Arjuna’s Doubt

This is my attempt at translating a short story I’ve read in Telugu(my mother tongue). This short story was originally written in Tamil by the great poet Subramania Bharathi, and then later translated into Telugu by Challa Radha Krishna Sharma.

In those days when the sons of Pandu and Dhritharashtra were studying at Dronacharya’s school in Hastinapur, one evening, returning from the game, Arjuna saw Karna, and asked him, “Is war good? Or peace?”.

“Peace is good,” answered Karna.

“Your reason?”

“O Arjuna! If there is war, I have to fight you. And that will be a problem to you. But I am kind-hearted. If you’re in trouble, I can’t bear to see it. So it is a loss for both of us. Therefore, peace is better,” answered Karna.

Then Arjuna said, “Karna, I did not ask this with you and me in mind. In general, in the world, is war good? Or peace?”

“I am not interested in thinking over worldly matters,” answered Karna.

Arjuna wanted to kill this man. Later, Arjuna went to Dronacharya and asked the same question.

“War’s good,” said Dronacharya.

“Why?”

Then Dronacharya answered, “O Arjuna! One will earn wealth and glory through war. Or death. But one is filled with doubts through peace.”

Arjuna went to Bhishmacharya this time. “O Grandfather! Is war beneficial? Or peace?” Then the old man answered thus ‘”Son, Arjuna! Peace is good. War is beneficial to us, Kshatriyas; but then, peace is beneficial to the whole world.”

“Your words aren’t fair,” said Arjuna.

“One must cite his reason first, and then only give his decision,” said the old man.

“But Grandfather, Karna is a step higher, and me a step lower, because of peace. If there is war, the truth will be out.”

“Son, It is always Dharma that has the upper hand. Irrespective of whether there is war or not, it is only dharma that wins. Therefore, kill the hatred that is in your heart, and wish for peace. All men come from the same family. They must love each other. Love is the path. I am telling the truth. Love is really the path,” said Bhishma, teary eyed.

After a few years,  Acharya Veda Vyas came to Hastinapur. Arjuna went to him and put his doubt before him.

“Both are good. One has to act according to the situation,” answered the acharya.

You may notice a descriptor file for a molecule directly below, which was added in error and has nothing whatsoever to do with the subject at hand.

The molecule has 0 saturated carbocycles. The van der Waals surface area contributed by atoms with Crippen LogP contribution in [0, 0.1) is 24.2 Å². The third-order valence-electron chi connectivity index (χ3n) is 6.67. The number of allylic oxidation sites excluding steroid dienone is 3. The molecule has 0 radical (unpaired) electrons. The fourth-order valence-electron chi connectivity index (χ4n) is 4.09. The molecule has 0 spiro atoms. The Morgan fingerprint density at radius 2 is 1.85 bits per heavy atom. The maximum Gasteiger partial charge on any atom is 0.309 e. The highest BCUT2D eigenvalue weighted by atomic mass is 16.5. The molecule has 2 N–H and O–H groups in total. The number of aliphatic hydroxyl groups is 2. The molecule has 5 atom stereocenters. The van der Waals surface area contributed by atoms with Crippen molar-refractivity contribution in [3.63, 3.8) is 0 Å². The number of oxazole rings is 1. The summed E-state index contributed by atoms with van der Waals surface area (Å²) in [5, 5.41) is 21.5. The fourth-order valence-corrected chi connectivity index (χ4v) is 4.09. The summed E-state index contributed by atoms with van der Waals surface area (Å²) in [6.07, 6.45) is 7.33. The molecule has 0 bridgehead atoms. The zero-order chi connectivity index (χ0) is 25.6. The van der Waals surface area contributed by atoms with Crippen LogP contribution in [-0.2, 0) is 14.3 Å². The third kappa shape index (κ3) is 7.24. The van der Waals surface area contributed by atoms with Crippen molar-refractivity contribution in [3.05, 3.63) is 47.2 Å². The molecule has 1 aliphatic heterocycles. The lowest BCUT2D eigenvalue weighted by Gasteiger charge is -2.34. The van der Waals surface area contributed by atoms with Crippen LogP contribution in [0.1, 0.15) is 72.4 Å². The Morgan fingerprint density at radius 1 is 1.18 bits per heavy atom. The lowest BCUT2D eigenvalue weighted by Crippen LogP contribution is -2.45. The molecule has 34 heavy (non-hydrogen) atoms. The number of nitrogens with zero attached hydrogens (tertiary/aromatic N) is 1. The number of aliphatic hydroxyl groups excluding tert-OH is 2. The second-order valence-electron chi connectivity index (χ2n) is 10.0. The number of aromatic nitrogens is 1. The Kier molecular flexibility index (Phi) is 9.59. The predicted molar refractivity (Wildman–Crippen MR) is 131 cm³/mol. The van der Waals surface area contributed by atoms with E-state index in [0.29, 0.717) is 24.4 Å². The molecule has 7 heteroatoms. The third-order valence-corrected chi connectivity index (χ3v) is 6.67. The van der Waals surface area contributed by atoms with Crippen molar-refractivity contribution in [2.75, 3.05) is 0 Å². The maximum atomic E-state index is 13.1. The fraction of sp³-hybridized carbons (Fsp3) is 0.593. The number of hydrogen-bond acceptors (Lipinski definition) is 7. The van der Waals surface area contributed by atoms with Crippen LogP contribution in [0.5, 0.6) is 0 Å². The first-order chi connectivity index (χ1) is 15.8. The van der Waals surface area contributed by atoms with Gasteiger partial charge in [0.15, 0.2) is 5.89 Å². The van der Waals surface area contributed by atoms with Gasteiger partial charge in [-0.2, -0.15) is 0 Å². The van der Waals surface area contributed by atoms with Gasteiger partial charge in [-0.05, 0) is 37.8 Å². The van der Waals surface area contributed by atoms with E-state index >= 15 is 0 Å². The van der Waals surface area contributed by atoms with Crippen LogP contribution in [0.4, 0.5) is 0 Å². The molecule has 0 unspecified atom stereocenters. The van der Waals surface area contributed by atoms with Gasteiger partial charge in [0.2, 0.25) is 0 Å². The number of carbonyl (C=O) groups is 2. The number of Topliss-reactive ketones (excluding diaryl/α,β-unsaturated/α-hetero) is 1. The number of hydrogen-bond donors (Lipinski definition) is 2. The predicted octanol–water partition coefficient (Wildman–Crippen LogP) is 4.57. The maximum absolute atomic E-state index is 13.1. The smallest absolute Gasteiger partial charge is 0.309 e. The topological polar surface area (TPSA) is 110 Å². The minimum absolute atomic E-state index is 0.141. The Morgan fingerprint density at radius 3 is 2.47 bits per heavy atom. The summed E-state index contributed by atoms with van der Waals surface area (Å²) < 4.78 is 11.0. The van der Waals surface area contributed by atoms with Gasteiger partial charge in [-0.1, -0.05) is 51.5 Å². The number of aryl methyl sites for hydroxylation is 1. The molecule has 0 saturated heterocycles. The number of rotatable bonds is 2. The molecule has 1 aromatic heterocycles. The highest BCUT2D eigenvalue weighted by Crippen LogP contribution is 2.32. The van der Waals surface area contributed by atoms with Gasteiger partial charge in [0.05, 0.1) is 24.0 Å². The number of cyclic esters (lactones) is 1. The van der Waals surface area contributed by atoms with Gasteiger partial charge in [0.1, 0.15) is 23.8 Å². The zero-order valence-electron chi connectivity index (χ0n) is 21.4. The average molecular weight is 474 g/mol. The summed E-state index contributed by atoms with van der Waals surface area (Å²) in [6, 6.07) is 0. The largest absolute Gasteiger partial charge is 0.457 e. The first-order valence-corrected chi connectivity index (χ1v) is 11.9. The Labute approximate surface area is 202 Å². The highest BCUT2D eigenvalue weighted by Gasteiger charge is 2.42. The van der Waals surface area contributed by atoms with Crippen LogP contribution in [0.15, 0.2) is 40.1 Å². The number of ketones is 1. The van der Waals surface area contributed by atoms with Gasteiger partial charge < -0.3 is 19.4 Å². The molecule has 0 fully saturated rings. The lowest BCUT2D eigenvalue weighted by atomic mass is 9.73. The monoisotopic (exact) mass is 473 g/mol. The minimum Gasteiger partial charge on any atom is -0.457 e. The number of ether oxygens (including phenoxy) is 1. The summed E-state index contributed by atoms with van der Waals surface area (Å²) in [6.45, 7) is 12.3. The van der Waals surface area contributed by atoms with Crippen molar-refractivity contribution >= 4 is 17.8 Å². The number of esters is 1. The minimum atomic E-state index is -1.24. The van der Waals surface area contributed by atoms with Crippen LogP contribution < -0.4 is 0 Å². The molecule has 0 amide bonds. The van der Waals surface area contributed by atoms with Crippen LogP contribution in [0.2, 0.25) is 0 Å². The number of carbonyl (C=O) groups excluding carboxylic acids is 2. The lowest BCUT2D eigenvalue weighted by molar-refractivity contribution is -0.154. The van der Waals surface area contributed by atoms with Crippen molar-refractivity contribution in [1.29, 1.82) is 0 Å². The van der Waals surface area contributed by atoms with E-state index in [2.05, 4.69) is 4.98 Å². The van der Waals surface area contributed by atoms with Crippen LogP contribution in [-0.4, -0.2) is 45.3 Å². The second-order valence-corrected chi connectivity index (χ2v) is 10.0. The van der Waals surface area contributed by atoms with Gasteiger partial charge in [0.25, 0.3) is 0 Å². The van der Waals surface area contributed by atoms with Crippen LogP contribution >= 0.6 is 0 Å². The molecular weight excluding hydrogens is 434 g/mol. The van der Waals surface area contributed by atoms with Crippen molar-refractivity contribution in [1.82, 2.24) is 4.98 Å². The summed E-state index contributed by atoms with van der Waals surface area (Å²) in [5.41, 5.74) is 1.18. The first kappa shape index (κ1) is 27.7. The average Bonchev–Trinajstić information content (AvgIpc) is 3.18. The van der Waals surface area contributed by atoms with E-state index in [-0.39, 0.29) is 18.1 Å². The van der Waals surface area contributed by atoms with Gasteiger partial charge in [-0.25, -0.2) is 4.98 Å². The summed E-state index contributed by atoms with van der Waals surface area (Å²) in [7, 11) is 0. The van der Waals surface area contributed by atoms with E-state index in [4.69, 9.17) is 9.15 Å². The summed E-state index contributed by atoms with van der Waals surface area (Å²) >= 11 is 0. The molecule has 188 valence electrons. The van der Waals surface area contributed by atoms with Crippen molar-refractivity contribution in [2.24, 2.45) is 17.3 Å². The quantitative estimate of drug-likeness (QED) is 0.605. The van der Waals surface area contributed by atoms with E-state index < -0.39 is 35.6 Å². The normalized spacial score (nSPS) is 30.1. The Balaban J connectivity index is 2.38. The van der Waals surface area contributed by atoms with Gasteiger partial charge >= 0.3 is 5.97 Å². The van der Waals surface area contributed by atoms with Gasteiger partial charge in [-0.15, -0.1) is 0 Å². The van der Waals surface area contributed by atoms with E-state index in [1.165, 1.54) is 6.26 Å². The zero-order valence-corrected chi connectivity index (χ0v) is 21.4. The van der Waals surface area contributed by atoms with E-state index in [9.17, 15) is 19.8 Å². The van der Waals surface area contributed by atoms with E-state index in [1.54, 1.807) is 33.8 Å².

After many years, during those years when the Pandavas were in the forests, before sending Lord Krishna as an envoy to the Kauravas, Arjuna asked Krishna, “Is war good? Or peace?”

Then Krishna said, “For the time being, peace is better. That is why I am going to Hastinapur.”

That is the end of the story. What interests me about this story is how these answers are a window to the person’s character answering them. Karna is always thought be physically strong, but never as someone who is clever, or wise, and his answer clearly shows that. He isn’t really concerned about worldly matters, but just about those that concern him.

Dronacharya is a teacher, and someone who’d like to merit his pupils. Find out who’s the best or better. And so he likes action more than inaction. In fact, his answer almost states the basic theme of Shakespeare’s greatest play, Hamlet. Inaction, or indecision, makes Hamlet go mad, whereas action, one way or another takes the plot forward.

Bhisma is an old man, who has seen it all. And so his answer is filled with wisdom. It isn’t about the self, and our petty fights, but more about the world.

Acharya Veda Vyas and Lord Krishna give more or less the same answers. And they both are considered incarnations of Lord Vishnu. But Lord Krishna is known as chamatkari or someone who has his way with words. Someone like Captain Jack Sparrow, you don’t totally understand him, and we can see that here.

 

 

 

 

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